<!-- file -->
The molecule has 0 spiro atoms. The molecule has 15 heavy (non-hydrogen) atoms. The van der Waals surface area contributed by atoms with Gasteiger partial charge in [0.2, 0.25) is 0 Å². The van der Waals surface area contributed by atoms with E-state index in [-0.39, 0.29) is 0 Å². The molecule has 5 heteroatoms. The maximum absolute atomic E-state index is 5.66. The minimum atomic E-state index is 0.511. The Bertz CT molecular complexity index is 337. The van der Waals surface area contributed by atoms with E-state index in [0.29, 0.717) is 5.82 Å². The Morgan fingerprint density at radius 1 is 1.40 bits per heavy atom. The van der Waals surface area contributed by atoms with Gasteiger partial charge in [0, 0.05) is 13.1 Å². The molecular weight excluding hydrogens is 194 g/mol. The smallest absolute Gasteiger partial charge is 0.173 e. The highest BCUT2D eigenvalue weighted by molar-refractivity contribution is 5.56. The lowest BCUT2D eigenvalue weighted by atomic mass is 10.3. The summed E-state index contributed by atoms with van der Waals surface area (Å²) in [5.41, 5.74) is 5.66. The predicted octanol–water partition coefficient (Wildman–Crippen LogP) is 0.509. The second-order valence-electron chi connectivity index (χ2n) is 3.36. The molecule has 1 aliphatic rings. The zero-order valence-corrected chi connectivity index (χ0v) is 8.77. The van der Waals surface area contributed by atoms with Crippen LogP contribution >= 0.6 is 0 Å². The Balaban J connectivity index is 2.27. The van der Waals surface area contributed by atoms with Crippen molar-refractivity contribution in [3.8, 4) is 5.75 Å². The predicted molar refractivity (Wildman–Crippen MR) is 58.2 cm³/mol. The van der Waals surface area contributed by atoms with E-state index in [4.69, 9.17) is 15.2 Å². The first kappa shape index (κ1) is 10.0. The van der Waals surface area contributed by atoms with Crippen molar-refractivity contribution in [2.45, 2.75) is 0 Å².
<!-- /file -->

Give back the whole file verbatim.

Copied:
The molecule has 0 spiro atoms. The molecule has 15 heavy (non-hydrogen) atoms. The van der Waals surface area contributed by atoms with Gasteiger partial charge in [0.2, 0.25) is 0 Å². The van der Waals surface area contributed by atoms with E-state index in [-0.39, 0.29) is 0 Å². The molecule has 5 heteroatoms. The maximum absolute atomic E-state index is 5.66. The minimum atomic E-state index is 0.511. The Bertz CT molecular complexity index is 337. The van der Waals surface area contributed by atoms with E-state index in [0.29, 0.717) is 5.82 Å². The Morgan fingerprint density at radius 1 is 1.40 bits per heavy atom. The van der Waals surface area contributed by atoms with Gasteiger partial charge in [0, 0.05) is 13.1 Å². The molecular weight excluding hydrogens is 194 g/mol. The smallest absolute Gasteiger partial charge is 0.173 e. The highest BCUT2D eigenvalue weighted by molar-refractivity contribution is 5.56. The lowest BCUT2D eigenvalue weighted by atomic mass is 10.3. The summed E-state index contributed by atoms with van der Waals surface area (Å²) in [5.41, 5.74) is 5.66. The predicted octanol–water partition coefficient (Wildman–Crippen LogP) is 0.509. The second-order valence-electron chi connectivity index (χ2n) is 3.36. The molecule has 1 aliphatic rings. The zero-order valence-corrected chi connectivity index (χ0v) is 8.77. The van der Waals surface area contributed by atoms with Crippen LogP contribution >= 0.6 is 0 Å². The Balaban J connectivity index is 2.27. The van der Waals surface area contributed by atoms with Crippen molar-refractivity contribution in [3.8, 4) is 5.75 Å². The predicted molar refractivity (Wildman–Crippen MR) is 58.2 cm³/mol. The van der Waals surface area contributed by atoms with E-state index in [4.69, 9.17) is 15.2 Å². The first kappa shape index (κ1) is 10.0. The van der Waals surface area contributed by atoms with Crippen molar-refractivity contribution in [2.45, 2.75) is 0 Å².